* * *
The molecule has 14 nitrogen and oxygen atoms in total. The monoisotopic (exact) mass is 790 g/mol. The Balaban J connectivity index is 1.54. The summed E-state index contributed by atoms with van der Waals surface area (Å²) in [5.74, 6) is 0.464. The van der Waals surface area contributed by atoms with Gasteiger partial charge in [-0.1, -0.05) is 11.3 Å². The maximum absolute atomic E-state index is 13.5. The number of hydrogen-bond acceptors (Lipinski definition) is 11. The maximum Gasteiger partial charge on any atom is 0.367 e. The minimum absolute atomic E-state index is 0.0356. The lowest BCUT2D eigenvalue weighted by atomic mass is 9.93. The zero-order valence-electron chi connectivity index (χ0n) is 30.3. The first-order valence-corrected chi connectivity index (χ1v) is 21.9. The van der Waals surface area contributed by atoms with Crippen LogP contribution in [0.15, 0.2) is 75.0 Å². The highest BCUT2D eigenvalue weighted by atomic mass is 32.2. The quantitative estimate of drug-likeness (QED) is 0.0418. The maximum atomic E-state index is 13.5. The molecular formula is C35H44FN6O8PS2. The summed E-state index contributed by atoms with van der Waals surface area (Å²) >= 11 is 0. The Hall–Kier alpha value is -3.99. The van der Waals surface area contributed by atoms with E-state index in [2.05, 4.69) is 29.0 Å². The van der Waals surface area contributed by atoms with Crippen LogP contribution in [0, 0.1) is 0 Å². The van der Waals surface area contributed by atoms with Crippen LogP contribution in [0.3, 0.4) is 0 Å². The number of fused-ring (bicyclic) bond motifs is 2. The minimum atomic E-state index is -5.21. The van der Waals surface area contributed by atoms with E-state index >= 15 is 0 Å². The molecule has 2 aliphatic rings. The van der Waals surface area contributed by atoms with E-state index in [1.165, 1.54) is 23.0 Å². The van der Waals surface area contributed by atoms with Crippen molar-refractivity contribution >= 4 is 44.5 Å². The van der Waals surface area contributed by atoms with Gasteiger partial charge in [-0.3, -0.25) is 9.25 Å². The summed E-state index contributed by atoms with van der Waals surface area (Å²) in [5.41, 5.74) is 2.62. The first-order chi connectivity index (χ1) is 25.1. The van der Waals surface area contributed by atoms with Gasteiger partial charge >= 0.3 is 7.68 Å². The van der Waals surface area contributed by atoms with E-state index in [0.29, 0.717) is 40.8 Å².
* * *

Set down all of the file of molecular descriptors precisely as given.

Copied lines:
The molecule has 14 nitrogen and oxygen atoms in total. The monoisotopic (exact) mass is 790 g/mol. The Balaban J connectivity index is 1.54. The summed E-state index contributed by atoms with van der Waals surface area (Å²) in [5.74, 6) is 0.464. The van der Waals surface area contributed by atoms with Gasteiger partial charge in [-0.1, -0.05) is 11.3 Å². The maximum absolute atomic E-state index is 13.5. The number of hydrogen-bond acceptors (Lipinski definition) is 11. The maximum Gasteiger partial charge on any atom is 0.367 e. The minimum absolute atomic E-state index is 0.0356. The lowest BCUT2D eigenvalue weighted by atomic mass is 9.93. The zero-order valence-electron chi connectivity index (χ0n) is 30.3. The first-order valence-corrected chi connectivity index (χ1v) is 21.9. The van der Waals surface area contributed by atoms with Crippen LogP contribution in [0.15, 0.2) is 75.0 Å². The highest BCUT2D eigenvalue weighted by atomic mass is 32.2. The quantitative estimate of drug-likeness (QED) is 0.0418. The maximum atomic E-state index is 13.5. The molecular formula is C35H44FN6O8PS2. The summed E-state index contributed by atoms with van der Waals surface area (Å²) >= 11 is 0. The Hall–Kier alpha value is -3.99. The van der Waals surface area contributed by atoms with E-state index in [2.05, 4.69) is 29.0 Å². The van der Waals surface area contributed by atoms with Crippen LogP contribution in [0, 0.1) is 0 Å². The van der Waals surface area contributed by atoms with Crippen LogP contribution in [0.3, 0.4) is 0 Å². The number of fused-ring (bicyclic) bond motifs is 2. The minimum atomic E-state index is -5.21. The van der Waals surface area contributed by atoms with E-state index >= 15 is 0 Å². The molecule has 2 aliphatic rings. The van der Waals surface area contributed by atoms with E-state index in [1.165, 1.54) is 23.0 Å². The van der Waals surface area contributed by atoms with Crippen molar-refractivity contribution >= 4 is 44.5 Å². The van der Waals surface area contributed by atoms with Gasteiger partial charge in [-0.3, -0.25) is 9.25 Å². The summed E-state index contributed by atoms with van der Waals surface area (Å²) in [5.41, 5.74) is 2.62. The first-order chi connectivity index (χ1) is 25.1. The van der Waals surface area contributed by atoms with Gasteiger partial charge >= 0.3 is 7.68 Å². The van der Waals surface area contributed by atoms with E-state index in [0.29, 0.717) is 40.8 Å².